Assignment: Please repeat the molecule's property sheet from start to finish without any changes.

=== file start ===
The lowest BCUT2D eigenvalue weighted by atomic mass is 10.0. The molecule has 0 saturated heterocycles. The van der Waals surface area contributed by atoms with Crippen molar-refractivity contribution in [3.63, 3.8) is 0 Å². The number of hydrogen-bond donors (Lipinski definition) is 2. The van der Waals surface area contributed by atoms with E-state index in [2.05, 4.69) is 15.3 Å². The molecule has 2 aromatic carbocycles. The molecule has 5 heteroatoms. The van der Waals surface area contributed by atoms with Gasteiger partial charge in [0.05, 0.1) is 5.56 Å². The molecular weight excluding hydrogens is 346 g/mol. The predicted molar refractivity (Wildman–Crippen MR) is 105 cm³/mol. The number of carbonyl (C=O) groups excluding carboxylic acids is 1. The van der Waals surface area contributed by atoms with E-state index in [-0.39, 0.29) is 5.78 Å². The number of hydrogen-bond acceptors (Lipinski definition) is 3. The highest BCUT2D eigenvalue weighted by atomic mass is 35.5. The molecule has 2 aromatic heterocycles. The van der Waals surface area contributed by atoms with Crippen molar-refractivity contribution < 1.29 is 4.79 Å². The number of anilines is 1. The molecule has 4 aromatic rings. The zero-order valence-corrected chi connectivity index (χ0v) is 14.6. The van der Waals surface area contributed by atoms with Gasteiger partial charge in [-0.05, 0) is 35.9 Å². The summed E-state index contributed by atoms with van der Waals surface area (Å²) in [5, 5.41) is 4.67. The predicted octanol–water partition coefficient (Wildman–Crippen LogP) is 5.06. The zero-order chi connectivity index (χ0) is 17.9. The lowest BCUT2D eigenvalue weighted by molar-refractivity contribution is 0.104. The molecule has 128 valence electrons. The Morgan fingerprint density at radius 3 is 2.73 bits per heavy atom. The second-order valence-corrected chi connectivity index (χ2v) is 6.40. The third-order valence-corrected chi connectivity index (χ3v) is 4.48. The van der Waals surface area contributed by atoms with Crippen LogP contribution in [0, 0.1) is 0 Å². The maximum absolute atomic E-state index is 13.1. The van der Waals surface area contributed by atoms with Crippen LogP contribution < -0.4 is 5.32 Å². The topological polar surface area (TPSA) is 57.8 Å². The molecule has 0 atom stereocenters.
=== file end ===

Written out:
The lowest BCUT2D eigenvalue weighted by atomic mass is 10.0. The molecule has 0 saturated heterocycles. The van der Waals surface area contributed by atoms with Crippen molar-refractivity contribution in [3.63, 3.8) is 0 Å². The number of hydrogen-bond donors (Lipinski definition) is 2. The van der Waals surface area contributed by atoms with E-state index in [2.05, 4.69) is 15.3 Å². The molecule has 2 aromatic carbocycles. The molecule has 5 heteroatoms. The van der Waals surface area contributed by atoms with Gasteiger partial charge in [0.05, 0.1) is 5.56 Å². The molecular weight excluding hydrogens is 346 g/mol. The predicted molar refractivity (Wildman–Crippen MR) is 105 cm³/mol. The number of carbonyl (C=O) groups excluding carboxylic acids is 1. The van der Waals surface area contributed by atoms with E-state index in [-0.39, 0.29) is 5.78 Å². The number of hydrogen-bond acceptors (Lipinski definition) is 3. The highest BCUT2D eigenvalue weighted by atomic mass is 35.5. The molecule has 2 aromatic heterocycles. The van der Waals surface area contributed by atoms with Crippen molar-refractivity contribution < 1.29 is 4.79 Å². The number of anilines is 1. The molecule has 4 aromatic rings. The zero-order valence-corrected chi connectivity index (χ0v) is 14.6. The van der Waals surface area contributed by atoms with Gasteiger partial charge in [-0.05, 0) is 35.9 Å². The summed E-state index contributed by atoms with van der Waals surface area (Å²) in [5, 5.41) is 4.67. The predicted octanol–water partition coefficient (Wildman–Crippen LogP) is 5.06. The zero-order chi connectivity index (χ0) is 17.9. The lowest BCUT2D eigenvalue weighted by molar-refractivity contribution is 0.104. The molecule has 128 valence electrons. The Morgan fingerprint density at radius 3 is 2.73 bits per heavy atom. The second-order valence-corrected chi connectivity index (χ2v) is 6.40. The third-order valence-corrected chi connectivity index (χ3v) is 4.48. The van der Waals surface area contributed by atoms with Crippen LogP contribution in [0, 0.1) is 0 Å². The maximum absolute atomic E-state index is 13.1. The van der Waals surface area contributed by atoms with Crippen LogP contribution < -0.4 is 5.32 Å². The topological polar surface area (TPSA) is 57.8 Å². The molecule has 0 atom stereocenters.